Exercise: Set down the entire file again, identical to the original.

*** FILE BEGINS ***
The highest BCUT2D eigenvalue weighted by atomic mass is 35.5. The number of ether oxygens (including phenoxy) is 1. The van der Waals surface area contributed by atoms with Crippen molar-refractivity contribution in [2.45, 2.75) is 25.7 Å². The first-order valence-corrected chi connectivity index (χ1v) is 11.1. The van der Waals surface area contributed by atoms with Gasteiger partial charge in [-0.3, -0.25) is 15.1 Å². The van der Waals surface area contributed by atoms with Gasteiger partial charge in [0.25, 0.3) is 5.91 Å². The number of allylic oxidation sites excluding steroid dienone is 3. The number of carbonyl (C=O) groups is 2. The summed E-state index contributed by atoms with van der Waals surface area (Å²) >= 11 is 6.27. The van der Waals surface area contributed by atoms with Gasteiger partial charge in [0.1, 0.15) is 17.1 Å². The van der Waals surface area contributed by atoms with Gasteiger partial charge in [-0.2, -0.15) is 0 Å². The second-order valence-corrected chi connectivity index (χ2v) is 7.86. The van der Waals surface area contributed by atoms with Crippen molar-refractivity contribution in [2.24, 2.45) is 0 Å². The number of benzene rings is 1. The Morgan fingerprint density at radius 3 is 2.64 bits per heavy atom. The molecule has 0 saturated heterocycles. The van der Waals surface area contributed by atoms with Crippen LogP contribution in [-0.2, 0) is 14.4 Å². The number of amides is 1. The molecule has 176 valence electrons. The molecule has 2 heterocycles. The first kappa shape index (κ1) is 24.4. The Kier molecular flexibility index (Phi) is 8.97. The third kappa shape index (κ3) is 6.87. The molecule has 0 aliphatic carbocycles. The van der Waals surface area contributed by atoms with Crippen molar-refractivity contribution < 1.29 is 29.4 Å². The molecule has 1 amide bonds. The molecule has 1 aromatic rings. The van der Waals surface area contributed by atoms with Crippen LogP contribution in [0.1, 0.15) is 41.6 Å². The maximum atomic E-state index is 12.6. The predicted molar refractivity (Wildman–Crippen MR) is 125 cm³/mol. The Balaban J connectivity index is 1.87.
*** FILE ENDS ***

The highest BCUT2D eigenvalue weighted by atomic mass is 35.5. The number of ether oxygens (including phenoxy) is 1. The van der Waals surface area contributed by atoms with Crippen molar-refractivity contribution in [2.45, 2.75) is 25.7 Å². The first-order valence-corrected chi connectivity index (χ1v) is 11.1. The van der Waals surface area contributed by atoms with Gasteiger partial charge in [-0.3, -0.25) is 15.1 Å². The van der Waals surface area contributed by atoms with Gasteiger partial charge in [0.25, 0.3) is 5.91 Å². The number of allylic oxidation sites excluding steroid dienone is 3. The number of carbonyl (C=O) groups is 2. The summed E-state index contributed by atoms with van der Waals surface area (Å²) >= 11 is 6.27. The van der Waals surface area contributed by atoms with Gasteiger partial charge in [0.1, 0.15) is 17.1 Å². The van der Waals surface area contributed by atoms with Gasteiger partial charge in [-0.2, -0.15) is 0 Å². The second-order valence-corrected chi connectivity index (χ2v) is 7.86. The van der Waals surface area contributed by atoms with Crippen molar-refractivity contribution in [2.24, 2.45) is 0 Å². The number of benzene rings is 1. The Morgan fingerprint density at radius 3 is 2.64 bits per heavy atom. The molecule has 0 saturated heterocycles. The van der Waals surface area contributed by atoms with Crippen LogP contribution in [-0.2, 0) is 14.4 Å². The number of amides is 1. The molecule has 176 valence electrons. The molecule has 2 heterocycles. The first kappa shape index (κ1) is 24.4. The Kier molecular flexibility index (Phi) is 8.97. The third kappa shape index (κ3) is 6.87. The molecule has 0 aliphatic carbocycles. The van der Waals surface area contributed by atoms with Crippen molar-refractivity contribution < 1.29 is 29.4 Å². The molecule has 1 amide bonds. The molecule has 1 aromatic rings. The van der Waals surface area contributed by atoms with Crippen LogP contribution in [0.1, 0.15) is 41.6 Å². The maximum atomic E-state index is 12.6. The predicted molar refractivity (Wildman–Crippen MR) is 125 cm³/mol. The Balaban J connectivity index is 1.87.